under the 'sportsmen' tab of the 'recreational access' dropdown on the page Randy references above.

Don't get me wrong, I'm not saying we should transfer more land to them, but just trying to clarify that although it's labeled as not public, the game department leases it for hunters and anglers to use.
Yea, that lease started at 2 million for 2016 and got negotiated down to 1 million, per year. Dunn tried a cpl months ago to get another 4 million. If he wakes up tomorrow and decides he's tired of hunters on state land, you won't be hunting state Land in NM when the lease runs out. No public comments, no public hearings, it's a one man show.

Then there's the Leo Simms negotiated sheep transfer to state Land and the 30 year lease deal Dunn and Simms made after the Sheep got dropped off. You think Simms is going to let you on that State Land to look at YOUR Sheep?
 

Oak

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Simms deal was a sham, but Leo is dead and the state didn't issue any licenses for those sheep after his exclusive lease. I do believe they are now considering including his ranch in the sheep access program up there.
 

hank4elk

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NM has a long history of land deal corruption, way longer than the US has been around.
BF's video is on point. There are a handfull of spots to camp on state lands,maybe. If the lessee does not run you off.Cannot hunt many of the state lands or BLM with LO tags anyway.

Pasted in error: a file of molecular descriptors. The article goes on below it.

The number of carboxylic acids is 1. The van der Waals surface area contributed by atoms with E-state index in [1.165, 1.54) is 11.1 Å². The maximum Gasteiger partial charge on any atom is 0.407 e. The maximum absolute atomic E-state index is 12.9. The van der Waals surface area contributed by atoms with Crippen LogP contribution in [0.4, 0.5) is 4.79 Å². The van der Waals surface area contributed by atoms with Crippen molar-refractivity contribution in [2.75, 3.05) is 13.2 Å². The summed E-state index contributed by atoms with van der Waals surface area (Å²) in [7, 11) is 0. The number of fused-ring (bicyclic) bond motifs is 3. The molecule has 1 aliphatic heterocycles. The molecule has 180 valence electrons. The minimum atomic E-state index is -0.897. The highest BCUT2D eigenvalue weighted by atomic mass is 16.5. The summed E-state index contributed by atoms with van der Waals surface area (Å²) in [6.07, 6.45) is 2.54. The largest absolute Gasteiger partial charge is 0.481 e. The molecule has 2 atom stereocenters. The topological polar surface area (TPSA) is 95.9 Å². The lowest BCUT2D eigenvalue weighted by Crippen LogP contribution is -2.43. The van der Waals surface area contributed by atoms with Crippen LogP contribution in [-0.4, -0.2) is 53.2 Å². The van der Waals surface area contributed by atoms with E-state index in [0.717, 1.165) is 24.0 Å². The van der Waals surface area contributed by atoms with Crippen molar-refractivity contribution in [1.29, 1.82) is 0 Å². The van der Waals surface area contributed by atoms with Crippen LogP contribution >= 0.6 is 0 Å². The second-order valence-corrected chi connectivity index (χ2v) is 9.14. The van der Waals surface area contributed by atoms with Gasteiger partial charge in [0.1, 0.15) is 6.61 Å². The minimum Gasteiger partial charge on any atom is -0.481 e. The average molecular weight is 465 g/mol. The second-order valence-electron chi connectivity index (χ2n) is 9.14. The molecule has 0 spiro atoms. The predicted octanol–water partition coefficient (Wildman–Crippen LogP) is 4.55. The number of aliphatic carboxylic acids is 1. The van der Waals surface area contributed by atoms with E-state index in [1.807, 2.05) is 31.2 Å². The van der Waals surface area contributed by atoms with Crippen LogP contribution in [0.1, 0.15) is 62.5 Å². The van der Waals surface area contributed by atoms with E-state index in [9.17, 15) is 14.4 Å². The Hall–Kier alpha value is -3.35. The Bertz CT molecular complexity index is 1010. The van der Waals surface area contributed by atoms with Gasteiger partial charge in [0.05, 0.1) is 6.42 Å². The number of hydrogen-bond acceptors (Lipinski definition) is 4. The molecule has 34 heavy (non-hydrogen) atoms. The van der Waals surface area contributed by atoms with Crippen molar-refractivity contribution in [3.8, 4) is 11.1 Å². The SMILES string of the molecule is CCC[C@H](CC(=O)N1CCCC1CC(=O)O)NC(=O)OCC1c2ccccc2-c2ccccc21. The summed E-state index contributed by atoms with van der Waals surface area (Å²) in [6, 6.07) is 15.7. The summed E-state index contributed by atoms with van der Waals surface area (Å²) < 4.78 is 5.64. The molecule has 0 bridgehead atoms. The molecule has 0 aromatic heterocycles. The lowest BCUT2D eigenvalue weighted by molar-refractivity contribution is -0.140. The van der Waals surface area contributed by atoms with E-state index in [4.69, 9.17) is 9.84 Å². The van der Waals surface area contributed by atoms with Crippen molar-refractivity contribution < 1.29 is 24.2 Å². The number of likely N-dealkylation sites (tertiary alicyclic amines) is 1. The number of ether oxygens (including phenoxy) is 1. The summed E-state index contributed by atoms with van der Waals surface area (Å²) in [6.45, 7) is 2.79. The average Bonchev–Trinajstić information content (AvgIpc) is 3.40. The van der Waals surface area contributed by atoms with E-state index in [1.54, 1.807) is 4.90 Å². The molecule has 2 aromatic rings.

Dunn would sell them or trade them all if he could. Fortunately or not he has no real staff in the field, so it is a free for all.

Land owner haters will always hate.
Folks who work with them are welcome to work with them. RMEF,WTF,NMG&F & some others.

Once again.LO tags are not taken out of draw pool,never have been.They are in addition to the regular draw.
 

mixedbag

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Dink shooter isn't saying they are TAKEN from the draw pool.What he is saying is it effects how many tags will be made available in the draw.If they only want to issue 30 bull tags for a unit and know 15 are going to LO then that only allows for 15 tags left to go to the draw.Every unit has so many tags available.LO tags are figured in and what's left we get to fight over in the draw.Not sure what's hard to understand
 

hank4elk

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It does have to do with carrying capacity on public lands. Those are the tags available on public lands.
The # of tags available in the draw does not change each year.
They doubled the public draw tags in my unit 3 yrs ago & cut LO tags.Some in half.
 

Dinkshooter

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Dink shooter isn't saying they are TAKEN from the draw pool.What he is saying is it effects how many tags will be made available in the draw.If they only want to issue 30 bull tags for a unit and know 15 are going to LO then that only allows for 15 tags left to go to the draw.Every unit has so many tags available.LO tags are figured in and what's left we get to fight over in the draw.Not sure what's hard to understand
THis!